Spredfast Merger, Opcity Acquired, Disco Relocates & More TX Tech

[Updated 9/5/18 12:54 pm. See below.Let’s get caught up with the latest innovation news in Texas.

Spredfast, an Austin developer of social media management software, has merged with San Francisco-based Lithium Technologies, the companies announced Tuesday. Terms of the deal were not disclosed. Lithium, founded in 2001, makes software for digital customer engagement. Last year, Austin-based Vista Equity Partners acquired Lithium for an undisclosed sum. Following the Lithium-Spredfast merger, the combined company will be headquartered in San Francisco and will be led by Lithium CEO Pete Hess. Spredfast CEO Rod Favaron “will work closely with the management team to ensure a smooth and successful transition,” according to a press release.

—[New news item added.Sputnix ATX, an Austin startup accelerator, announced a partnership with the University of Texas at Austin that includes bringing aboard one UT student in each cohort to attend classes and other Sputnik programming. Sputnik, which is currently hosting its second class of companies, focuses on entrepreneurs that are located, or willing to be located, within 300 miles of the Texas capital. “Providing entrepreneurs with business skills not only helps them on a personal level, but entrepreneurial innovation is also essential for society,” Les Nichols, interim director of UT’s Office of Technology Commercialization, said in a press release.

Opcity, a real estate tech startup, has been acquired by News Corp (NASDAQ: NWS) subsidiary Move for $210 million. Launched in 2015, Austin-based Opcity makes software that connects qualified home buyers and sellers with real estate agents in real time. Two years ago, the startup raised a $27 million Series A round from Icon Ventures in Palo Alto, CA; Toronto-based Georgian Partners; and LiveOak Venture Partners in Austin. Move also operates Realtor.com. Opcity said in a press release that it now works with more than 5,000 brokerages and 40,000 agents.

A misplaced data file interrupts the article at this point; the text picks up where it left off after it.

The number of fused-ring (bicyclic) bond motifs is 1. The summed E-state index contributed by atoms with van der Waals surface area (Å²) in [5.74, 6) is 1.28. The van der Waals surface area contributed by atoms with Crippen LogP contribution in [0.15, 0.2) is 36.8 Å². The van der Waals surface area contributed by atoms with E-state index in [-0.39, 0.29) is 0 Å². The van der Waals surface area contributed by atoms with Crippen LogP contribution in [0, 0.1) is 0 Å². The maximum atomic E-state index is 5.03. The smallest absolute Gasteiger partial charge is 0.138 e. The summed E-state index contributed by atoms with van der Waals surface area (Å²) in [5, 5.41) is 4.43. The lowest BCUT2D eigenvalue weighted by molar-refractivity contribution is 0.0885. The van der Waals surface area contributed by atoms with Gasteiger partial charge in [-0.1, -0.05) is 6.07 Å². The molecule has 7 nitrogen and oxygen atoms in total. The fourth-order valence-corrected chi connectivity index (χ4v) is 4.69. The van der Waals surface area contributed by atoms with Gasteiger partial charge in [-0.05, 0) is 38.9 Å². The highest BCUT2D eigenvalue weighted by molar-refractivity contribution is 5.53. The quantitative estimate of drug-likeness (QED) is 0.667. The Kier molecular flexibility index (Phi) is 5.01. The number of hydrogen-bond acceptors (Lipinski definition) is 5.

Cavu Venture Partners has led an $8 million Series A round of funding into Kettle & Fire, which makes packaged bone broth available in 6,500 stores nationwide, including Whole Foods, HEB, and Sprouts (NASDAQ: SFM), according to a press release. Clayton Christopher, Cavu’s co-founder and managing partner, sold Deep Eddy Vodka to Kentucky distiller Heaven Hill three years ago for nearly $400 million, according to media reports. He also sold Sweet Leaf Tea to Nestle in 2011 for an undisclosed amount.

New Knowledge, an Austin cybersecurity startup that says it can protect companies from “covert, coordinated disinformation campaigns” announced it has raised $11 million in a Series A funding round. GGV Capital, a venture fund based in Silicon Valley that backed New Knowledge previously, led the round. The company says it uses a combination of machine learning techniques and human analysis to combat so-called “fake news” campaigns waged against entertainment, energy, and defense companies. New Knowledge says it plans to use the funding to expand its sales and marketing teams.

—The University of Texas at Austin ranks number 9 in a list of top startup-producing undergraduate programs, according to a report last week by PitchBook. Ivy League institutions dominated the top 10, which also included Stanford University; University of California, Berkeley; University of Michigan; Tel Aviv University; and the University of Illinois. UT also ranked number 10 in a ranking of schools that produce the most startups with female founders.

—Legal tech startup Disco (formerly known as CS Disco) has relocated its headquarters to Austin from Houston, the company said in a press release. “There is no place like Austin in terms of the energy, culture, spirit of innovation and overall talent,” Kiwi Camara, Disco founder and CEO, said in a prepared statement. “Our enhanced Austin presence will invigorate our product development, commitment to service, and overall customer satisfaction.” The company is backed LiveOak Venture Partners.

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